Coaches: Are you doing too much?
Lifting will forever be evolving with new techniques, changing modalities, and cutting edge equipment. While it is great to see all of this development and innovation in the field of strength and conditioning, have some of these transformations stemmed too far from the basics, that it is actually hindering strength? Think about how many athletes or lifters you see who are doing an advanced movement or using the newest speed or strength training device, yet they can’t squat or have bad movement patterns. This happens all the time.
I think this stems from two prominent issues: coaching mentalities and mental toughness.
Strength Coaches are always looking for their claim to fame. They want to be looked at like Bill Kazmier, Louis Simmons, or Ed Coen. They want people to come to them for advice and be a leader in the strength community. While that is noble and ambitious goal, it can lead to over evaluating every microscopic nuance in a movement pattern. They then find a particular issue within a movement pattern that seems to be prominent in a sample size. With this type of critique, coaches say that the majority of all athletes have this particular issue. Taking this small problem, coaches then try and create something that fixes this one hitch. While this may be great for some who are at an elite level of strength, people who are more inexperienced athletes may be missing out on basic training. By focusing in on minor details, the athletes are missing what will help them on a broader spectrum.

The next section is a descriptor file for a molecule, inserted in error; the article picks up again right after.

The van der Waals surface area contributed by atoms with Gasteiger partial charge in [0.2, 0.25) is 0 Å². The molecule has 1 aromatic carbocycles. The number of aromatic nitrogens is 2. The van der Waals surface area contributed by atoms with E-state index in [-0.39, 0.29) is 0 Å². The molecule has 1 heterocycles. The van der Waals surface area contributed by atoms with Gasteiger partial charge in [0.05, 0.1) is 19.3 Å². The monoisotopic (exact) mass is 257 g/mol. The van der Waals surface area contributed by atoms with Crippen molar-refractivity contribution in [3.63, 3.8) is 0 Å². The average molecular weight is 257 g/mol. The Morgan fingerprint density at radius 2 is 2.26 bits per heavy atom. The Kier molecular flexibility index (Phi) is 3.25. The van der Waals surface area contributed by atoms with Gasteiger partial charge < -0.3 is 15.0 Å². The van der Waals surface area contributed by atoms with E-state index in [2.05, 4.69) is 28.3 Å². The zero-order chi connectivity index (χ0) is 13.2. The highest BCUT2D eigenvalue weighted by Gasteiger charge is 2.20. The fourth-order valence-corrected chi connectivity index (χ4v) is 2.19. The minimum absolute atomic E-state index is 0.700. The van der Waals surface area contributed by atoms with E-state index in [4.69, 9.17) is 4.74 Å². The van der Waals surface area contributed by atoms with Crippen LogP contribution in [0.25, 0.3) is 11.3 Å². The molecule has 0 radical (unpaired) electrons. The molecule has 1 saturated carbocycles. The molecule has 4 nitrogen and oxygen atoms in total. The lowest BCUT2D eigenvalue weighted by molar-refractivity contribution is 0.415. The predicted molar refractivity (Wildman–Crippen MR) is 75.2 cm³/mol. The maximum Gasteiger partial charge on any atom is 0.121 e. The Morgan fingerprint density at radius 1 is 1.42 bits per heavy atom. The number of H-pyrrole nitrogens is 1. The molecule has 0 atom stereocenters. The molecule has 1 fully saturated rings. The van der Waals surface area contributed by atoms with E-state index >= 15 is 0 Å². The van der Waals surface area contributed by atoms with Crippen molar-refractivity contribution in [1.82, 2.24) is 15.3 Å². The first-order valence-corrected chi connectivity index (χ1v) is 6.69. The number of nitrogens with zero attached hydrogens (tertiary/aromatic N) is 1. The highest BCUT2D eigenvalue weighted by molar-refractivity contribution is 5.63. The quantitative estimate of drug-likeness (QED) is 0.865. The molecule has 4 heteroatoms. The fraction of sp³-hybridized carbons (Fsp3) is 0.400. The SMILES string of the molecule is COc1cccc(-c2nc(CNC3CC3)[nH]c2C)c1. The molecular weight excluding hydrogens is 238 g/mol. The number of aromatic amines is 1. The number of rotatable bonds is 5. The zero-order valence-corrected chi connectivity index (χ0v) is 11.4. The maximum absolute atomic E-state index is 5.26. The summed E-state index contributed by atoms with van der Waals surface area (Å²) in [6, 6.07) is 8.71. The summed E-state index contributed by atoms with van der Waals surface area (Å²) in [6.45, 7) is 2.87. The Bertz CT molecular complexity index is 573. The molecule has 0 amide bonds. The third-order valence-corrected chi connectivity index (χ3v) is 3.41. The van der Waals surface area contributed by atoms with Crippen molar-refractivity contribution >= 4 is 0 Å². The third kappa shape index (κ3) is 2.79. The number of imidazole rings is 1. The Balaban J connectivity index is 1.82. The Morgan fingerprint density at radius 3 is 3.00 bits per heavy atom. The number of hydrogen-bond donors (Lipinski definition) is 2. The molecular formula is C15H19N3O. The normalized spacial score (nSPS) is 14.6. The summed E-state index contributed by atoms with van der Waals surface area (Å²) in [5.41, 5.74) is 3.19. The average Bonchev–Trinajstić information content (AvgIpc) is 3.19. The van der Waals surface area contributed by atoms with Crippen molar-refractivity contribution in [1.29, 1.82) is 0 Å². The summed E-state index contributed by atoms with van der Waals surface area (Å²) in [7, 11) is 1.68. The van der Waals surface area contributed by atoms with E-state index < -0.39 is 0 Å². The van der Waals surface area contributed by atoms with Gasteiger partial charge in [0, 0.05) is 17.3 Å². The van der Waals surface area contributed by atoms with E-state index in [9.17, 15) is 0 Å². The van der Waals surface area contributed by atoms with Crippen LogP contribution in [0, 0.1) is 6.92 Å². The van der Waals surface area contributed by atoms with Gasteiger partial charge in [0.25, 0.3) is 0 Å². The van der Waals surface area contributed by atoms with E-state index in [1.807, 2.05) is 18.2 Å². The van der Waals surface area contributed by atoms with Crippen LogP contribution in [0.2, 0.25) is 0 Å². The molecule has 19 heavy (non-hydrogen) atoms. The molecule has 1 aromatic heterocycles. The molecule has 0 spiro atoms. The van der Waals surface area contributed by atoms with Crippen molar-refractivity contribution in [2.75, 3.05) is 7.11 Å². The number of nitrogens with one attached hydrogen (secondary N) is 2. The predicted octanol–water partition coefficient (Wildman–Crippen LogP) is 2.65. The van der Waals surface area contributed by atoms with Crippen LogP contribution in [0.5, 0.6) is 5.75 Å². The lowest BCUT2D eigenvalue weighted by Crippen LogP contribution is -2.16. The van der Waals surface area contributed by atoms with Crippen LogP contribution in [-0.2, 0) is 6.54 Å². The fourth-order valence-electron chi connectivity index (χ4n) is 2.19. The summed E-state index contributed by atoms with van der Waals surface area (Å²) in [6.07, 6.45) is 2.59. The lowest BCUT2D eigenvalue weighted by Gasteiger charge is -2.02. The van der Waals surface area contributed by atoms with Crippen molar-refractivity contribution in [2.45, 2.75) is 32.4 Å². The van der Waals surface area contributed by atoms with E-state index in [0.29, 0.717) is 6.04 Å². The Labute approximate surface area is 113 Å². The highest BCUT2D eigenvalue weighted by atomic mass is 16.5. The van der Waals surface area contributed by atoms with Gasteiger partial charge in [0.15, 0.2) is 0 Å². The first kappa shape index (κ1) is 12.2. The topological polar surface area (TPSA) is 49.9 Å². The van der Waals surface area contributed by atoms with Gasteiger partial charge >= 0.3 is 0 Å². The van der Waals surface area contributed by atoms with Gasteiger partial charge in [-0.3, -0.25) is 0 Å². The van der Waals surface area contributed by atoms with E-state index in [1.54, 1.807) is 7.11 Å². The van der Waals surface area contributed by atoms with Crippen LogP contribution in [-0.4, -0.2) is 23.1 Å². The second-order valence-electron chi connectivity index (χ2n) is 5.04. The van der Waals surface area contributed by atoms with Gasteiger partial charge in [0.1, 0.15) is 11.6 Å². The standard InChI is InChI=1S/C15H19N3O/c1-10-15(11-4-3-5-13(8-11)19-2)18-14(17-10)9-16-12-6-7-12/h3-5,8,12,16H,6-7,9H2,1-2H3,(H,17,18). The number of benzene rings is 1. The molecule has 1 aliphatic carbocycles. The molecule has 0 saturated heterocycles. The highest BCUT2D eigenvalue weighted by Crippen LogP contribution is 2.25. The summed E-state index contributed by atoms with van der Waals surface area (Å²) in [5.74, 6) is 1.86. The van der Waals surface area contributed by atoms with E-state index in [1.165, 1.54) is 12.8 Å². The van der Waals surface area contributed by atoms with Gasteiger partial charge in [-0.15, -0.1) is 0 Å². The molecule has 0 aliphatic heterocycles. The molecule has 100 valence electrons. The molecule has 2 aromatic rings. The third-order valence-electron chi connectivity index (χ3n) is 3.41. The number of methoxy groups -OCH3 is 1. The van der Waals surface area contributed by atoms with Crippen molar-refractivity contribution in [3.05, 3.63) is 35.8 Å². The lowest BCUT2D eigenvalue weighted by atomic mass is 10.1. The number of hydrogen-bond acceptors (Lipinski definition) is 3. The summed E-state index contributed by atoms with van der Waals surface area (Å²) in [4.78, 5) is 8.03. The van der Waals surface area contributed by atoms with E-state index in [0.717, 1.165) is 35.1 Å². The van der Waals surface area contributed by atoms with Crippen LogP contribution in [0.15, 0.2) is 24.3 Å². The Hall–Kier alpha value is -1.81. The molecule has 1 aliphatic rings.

The second issue is that some athletes don’t have the same mental stamina to get strong and complete workouts daily. While Strength Coaches have some responsibility to keep the athletes interested, there is a point where the athlete needs internal motivation and drive to be there. We can’t be they hype man for every single lift. As much as we want to, you can’t teach athletes the want to always be improving themselves, that is something they have to come with.
One of the ways that coaches get athletes to work harder every workout is through exercise variation. We trade in what we know is going work, linear progressions of movement patterns, to try to allow for them to be in a more fun environment.
Half Kneeling DB Press -> Tall Kneeling DB Press -> Seated BB OH Press -> Standing BB OH Press -> Push Press
(Example of Linear Progression of a Movement)
Stay away from gimmicks and push towards proper training. Block out the other noise and keep your standards high. Confidence breeds success, but success breeds confidence. Hammer home the basic movements and your athletes will be more successful at the complicated actions.
Head Strength Coach
The Strength Feed